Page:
'Oh That Stradivarius'

AUDIOFILE - Val A. Villanueva () - January 11, 2009 - 12:00am

Alaska-based Linda Rosenthal owns and uses a violin handcrafted by Italian J.B. Guadagnini in Turin sometime in 1772. Guadagnini violins are usually referred to as the “poor man’s Strads,” alluding to Stradivarius violins (manufactured between 1698 and 1725) by fellow Italian Antonio Stradivari. Strads are undoubtedly the greatest-sounding violins ever made.

However, I believe that Linda’s artistry is not defined by the instruments she uses. She exudes such rich artistic charm that what her listeners hear is not the instrument, but rather her heart and soul disguised as music. She’s only one of the few violinists who can masterfully execute the spiccato (a technique in which the bow is bounced on the string), while gently caressing the violin with portamenti (a smooth glide from one note to another) and ricochet bowing.

She learned the strings with Jascha Heifetz, the most prized asset of 20th-century violinists, who trail-blazed the technical art of violin playing. No, Linda is not in the same castle-in-the-sky league as Heifetz, but she rewards listeners with a pleasingly spirited violin playing. As her techniques dissolve into a glorious opus, not even the strongest of hearts can escape the enchantment that her music weaves.

Oh, but the Strads have built such a reputation sans rival. A genuine Stradivarius, which may fetch as much as US$6 million, ranks among the great icons of Western culture and has withstood the test of time. It is believed that of the more than a thousand produced; there are fewer than 700 genuine instruments in existence. Experts insist that the sound produced by the wood of the Stradivarius is the ideal violin tone, although recent scientific tests show that the chemicals used in protecting the wood from wear and tear may have contributed to the Strads’ fantastic sound.

On the album “Oh That Stradivarius” Linda momentarily rests her trusted Guadagnini to fiddle with the famed Strads. With their partnership, First Music Impression (FIM) top honcho Winston Ma achieved a musical coup. Listening to it is akin to watching a rider and a horse flawlessly and gracefully performing a number in an equestrian event; with Linda at the saddle in firm control, with the thoroughbred Strads keenly obeying her every musical command. The end result is simply and emotionally gratifying.

Linda does recitals throughout North America, Europe and Asia either as a soloist or as a chamber musician. She is the artistic director of Juneau Jazz & Classics, an annual festival that features internationally renowned jazz and classical artists, now celebrating its 23rd season. She is also artistic director of the Lake Placid Chamber Music Seminar for Adults in New York and professor of music at the University of Alaska Southeast in Juneau, Alaska, where she makes her home.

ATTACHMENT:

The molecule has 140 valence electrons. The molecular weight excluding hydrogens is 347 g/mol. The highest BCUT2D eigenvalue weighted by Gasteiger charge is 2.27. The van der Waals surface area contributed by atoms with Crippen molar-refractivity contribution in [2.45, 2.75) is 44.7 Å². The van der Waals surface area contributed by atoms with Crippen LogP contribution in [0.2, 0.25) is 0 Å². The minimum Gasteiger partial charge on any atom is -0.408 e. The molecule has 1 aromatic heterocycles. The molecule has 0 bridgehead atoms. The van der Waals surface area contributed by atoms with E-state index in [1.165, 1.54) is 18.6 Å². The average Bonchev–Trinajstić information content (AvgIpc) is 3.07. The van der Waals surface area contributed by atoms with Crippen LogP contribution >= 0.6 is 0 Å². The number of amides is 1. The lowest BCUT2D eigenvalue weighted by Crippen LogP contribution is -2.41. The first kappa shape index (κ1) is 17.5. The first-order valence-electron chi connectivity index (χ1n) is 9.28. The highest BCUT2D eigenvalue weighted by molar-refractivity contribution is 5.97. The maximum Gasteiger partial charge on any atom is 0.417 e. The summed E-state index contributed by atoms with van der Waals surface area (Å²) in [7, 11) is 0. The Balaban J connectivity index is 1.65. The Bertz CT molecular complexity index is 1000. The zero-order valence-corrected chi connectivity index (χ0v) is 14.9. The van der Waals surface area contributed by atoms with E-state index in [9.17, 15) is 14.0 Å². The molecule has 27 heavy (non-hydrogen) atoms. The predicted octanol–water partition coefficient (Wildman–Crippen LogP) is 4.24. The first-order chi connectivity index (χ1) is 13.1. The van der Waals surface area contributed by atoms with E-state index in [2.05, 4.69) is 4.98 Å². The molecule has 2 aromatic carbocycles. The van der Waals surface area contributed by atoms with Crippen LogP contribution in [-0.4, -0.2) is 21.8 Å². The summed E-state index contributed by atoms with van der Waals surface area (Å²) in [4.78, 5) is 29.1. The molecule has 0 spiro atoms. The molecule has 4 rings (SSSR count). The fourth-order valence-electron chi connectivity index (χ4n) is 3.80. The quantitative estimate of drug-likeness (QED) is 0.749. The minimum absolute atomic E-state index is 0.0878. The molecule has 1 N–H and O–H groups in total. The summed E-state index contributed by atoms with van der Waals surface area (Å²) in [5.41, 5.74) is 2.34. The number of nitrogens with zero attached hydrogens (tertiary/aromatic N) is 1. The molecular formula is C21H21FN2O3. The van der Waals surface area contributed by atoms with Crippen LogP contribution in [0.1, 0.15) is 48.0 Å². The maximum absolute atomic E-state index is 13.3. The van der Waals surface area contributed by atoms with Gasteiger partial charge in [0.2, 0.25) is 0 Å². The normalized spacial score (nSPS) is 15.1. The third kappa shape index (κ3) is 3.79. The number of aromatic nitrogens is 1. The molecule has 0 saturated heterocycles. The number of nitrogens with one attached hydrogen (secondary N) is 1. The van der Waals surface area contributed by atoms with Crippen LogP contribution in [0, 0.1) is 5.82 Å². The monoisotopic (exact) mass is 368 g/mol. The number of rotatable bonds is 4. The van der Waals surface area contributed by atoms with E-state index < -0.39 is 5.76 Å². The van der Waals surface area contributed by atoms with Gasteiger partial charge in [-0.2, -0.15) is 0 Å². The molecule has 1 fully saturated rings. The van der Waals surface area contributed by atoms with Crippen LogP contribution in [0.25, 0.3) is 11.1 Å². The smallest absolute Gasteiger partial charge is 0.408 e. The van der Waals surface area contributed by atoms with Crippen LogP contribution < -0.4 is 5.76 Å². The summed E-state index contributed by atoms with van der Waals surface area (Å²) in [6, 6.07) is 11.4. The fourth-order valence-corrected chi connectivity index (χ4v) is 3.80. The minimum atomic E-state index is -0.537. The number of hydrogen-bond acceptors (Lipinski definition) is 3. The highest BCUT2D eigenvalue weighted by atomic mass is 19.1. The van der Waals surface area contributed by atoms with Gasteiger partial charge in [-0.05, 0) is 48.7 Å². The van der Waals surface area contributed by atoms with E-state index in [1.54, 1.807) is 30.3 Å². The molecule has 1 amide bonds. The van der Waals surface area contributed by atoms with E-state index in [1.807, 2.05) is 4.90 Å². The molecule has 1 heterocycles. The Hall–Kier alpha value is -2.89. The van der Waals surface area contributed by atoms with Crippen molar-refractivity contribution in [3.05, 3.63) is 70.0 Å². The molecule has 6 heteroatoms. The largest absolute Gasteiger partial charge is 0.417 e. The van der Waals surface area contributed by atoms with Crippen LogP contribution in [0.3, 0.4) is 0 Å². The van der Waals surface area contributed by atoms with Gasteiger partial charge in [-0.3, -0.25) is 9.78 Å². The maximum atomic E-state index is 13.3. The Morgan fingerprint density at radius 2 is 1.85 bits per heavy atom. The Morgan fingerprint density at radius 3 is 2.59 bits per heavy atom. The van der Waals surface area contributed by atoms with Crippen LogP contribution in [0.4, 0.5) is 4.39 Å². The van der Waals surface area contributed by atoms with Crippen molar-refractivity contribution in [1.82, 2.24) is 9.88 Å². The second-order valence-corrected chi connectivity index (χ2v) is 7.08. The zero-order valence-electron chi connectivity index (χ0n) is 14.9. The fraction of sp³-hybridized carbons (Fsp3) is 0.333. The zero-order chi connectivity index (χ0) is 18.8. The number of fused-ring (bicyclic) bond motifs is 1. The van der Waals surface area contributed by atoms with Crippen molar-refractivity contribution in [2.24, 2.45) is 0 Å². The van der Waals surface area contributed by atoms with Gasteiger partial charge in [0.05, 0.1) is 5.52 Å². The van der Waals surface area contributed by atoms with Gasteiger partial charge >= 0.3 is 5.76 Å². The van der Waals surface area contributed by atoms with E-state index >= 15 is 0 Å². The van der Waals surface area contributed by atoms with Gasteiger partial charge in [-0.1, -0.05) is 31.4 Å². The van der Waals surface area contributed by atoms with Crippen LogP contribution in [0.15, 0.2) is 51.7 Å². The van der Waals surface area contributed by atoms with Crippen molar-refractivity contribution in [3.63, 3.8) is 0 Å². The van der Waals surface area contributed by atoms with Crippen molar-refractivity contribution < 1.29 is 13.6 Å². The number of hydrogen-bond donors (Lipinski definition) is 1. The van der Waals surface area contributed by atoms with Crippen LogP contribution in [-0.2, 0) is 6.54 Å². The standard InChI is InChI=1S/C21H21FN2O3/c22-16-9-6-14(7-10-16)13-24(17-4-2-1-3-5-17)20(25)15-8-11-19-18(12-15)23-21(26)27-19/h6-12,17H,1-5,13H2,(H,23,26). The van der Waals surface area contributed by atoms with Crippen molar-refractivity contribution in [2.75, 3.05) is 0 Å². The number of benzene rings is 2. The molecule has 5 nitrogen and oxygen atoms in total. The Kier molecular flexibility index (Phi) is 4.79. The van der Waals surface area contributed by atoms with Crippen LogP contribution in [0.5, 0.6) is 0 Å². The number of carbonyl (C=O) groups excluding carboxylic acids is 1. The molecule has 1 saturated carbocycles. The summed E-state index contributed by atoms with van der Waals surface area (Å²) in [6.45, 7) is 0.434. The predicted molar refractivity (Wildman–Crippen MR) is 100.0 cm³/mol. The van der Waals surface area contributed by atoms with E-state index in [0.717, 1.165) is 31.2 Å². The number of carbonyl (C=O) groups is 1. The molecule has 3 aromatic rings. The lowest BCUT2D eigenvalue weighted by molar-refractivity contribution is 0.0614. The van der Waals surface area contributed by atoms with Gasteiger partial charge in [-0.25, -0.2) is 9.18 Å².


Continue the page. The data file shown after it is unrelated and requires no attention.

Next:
I own six of her albums and on three of them (“Favorite Encores,” “American Violin Sonatas” and “The Artistry of Linda Rosenthal”) she is accompanied by pianist Lisa Bergman. On the other three, “Fiddler de Bop,” “Glacier Blue” and “Oh That Stradivarius,” she is with Lincoln Mayorga, the Bruce Paulson Big Band and various artists, respectively.

These were all recorded on CD and super audio CD (SACD). Despite being an avowed analog junkie, I also enjoy various digital formats, the reason I have not dared to part with any of my digital gear. I’m resigned to the fact that not all the music I like is on vinyl. Besides, it’s the music and creativity of the artists themselves that really matter to me.

The album, which Heifetz himself endorses, opens with Largo from Vivaldi’s Four Seasons, followed by Paganini’s Romance From The Magic Bow, Dancla’s Variations On The Carnival Of Venice, Chaplin’s/Steiner’s Theme from Limelight and Tara’s Theme from Gone With The Wind, Yradier’s La Paloma, Enesco’s Romanian Rhapsody, Schubert’s Serenade, Khachaturian’s Sabre Dance, Gossec’s Gavotte, Joplin’s The Strenuous Life, de Falla’s The Ritual Fire Dance, Brahms’ Hungarian Dance and Mendelssohn’s On Wings of Song.

The recording is obviously done with Linda playing the Strads as close to the microphone as possible, ostensibly to bring about dynamic passages that burst magnificently when they should, while ensuring high resolution for soft passages throughout this 41:22 minutes of musical ecstasy.

Linda and the Strads could very well define what synergy in music is all about. They affirm my belief that the greatness of the artists lies in how they can convey their emotions through the musical instrument they use, and how well the instrument handles and later reproduces such powerful human feelings through glorious music.

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For comments or questions, please e-mail me at audioglow@yahoo.com or at vphl@hotmail.com. You can also visit www.wiredstate.com or http://bikini-bottom.proboards80.com/index.cgi for quick answers to your audio concerns.

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